Business models – the way that firms make money from their products or services – can be a key way of innovating in a market. As explored below, Changing to the prevailing business model may allow firms to better meet the needs of at least a segment of customers, while differentiating the firm from competitors.
Examples of business models
While there are many permutations in business models, some of the most common approaches for selling products and services include:
- One-off purchases: The business model that everyone is most familiar with is the one-off sales of goods and services.
- Subscription service: Subscription services are the monthly recurring payments each month.
- The Razor-razorblade business mode: Provide the initial product relatively cheap, but then generate the main earnings from consumables that are purchased after the fact.
- Freemium: Giving away the product for free, but with paid features that can be purchased for an additional amount – common in mobile games and software.
- Ad-supported: Providing the product or service for free and relying on advertising revenue to generate revenues instead.
Reasons to consider a particular business model
While the ultimate reason to peruse a particular business model is that it allows you to generate the highest returns, the competitive landscape can influence this decision. Factors that may influence which business model makes sense to pursue include:
Meet a segment of customer needs
A key reason to consider a different business model is to meet the needs of a segment of the market where there is not alignment between the existing ways of purchasing a product and the needs of at least a segment of users. The one-off purchases approach to selling goods for example may not be accessible to individuals or firms that have limited upfront capital to make the purchases – selling via a subscription, without a high upfront cost, is one way of selling goods to such customers that previously may not have had the means to purchase the goods or services.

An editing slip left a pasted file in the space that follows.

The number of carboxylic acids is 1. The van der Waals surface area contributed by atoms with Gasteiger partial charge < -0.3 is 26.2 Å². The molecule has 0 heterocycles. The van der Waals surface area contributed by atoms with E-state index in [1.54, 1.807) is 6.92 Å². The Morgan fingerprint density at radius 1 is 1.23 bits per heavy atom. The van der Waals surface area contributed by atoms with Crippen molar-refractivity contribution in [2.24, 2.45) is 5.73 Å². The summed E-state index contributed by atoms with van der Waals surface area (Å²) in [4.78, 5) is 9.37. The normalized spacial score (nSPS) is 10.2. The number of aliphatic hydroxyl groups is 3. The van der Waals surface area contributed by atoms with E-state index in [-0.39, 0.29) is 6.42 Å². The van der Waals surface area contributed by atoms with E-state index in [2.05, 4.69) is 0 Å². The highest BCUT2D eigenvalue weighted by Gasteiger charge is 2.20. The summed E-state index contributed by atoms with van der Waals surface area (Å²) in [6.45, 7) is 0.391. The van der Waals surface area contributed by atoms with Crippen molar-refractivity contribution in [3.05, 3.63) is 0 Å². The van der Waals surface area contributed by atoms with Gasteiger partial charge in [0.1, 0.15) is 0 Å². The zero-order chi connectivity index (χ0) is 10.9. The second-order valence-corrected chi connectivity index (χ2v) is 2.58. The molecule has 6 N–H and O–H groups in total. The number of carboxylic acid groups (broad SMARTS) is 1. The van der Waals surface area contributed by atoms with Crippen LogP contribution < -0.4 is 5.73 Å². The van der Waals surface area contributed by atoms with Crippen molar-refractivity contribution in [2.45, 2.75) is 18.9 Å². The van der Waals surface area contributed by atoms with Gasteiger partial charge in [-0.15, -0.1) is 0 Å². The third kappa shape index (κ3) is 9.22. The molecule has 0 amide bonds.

Differentiate from competitors
Business models provide a key way of differentiating yourselves from competitors: if all firms in an industry are taking a particular business model, then you may be able to disrupt the market with a different approach. As explained below, it can be very difficult for incumbents to adapt to new business models, and incompatibility between your approach and the approach that they have taken may restrict their ability to respond to your approach.
Differentiate from competitors
It is important to ensure that the business model is sustainable – not only generating initial revenues but also allowing you to continue to provide your service. For example, the cost structure of cloud computing is very different from selling software on individual PCs. While there is no ongoing cost associated with providing software, services that are hosted in the cloud have ongoing server costs that must be maintained. A miss-match between one-off revenue from individual sales, but ongoing costs to service the customers, may result in you over time not able to support your operations.
Wyze discovered this with their security cameras – while the cameras were sold as one-off purchases, cloud recordings and the identification of people in the recordings via AI, was provided without an ongoing charge. Over time the cost associated with processing the identification of individuals mounted, with Wyze, in turn, introducing a subscription element to some of their identification services.
Constant revenue stream
The choice of business model may also be influenced by the extent to which users must naturally update their offerings in the future. The software industry has gradually moved from one-off purchases as the primary way in which software is sold, to a greater focus on subscriptions. While part of this is explained by a move to the cloud (where there are ongoing costs incurred for providing the service), it also reflects the maturing of software. While at one point in time each annual upgrade cycle was associated with substantial new features added to the product, the features of many services now meet all the needs of a large proportion of users, such that there is less need to upgrade the software. The subscription offerings allow ongoing revenue in a way that one-off purchases did not guarantee.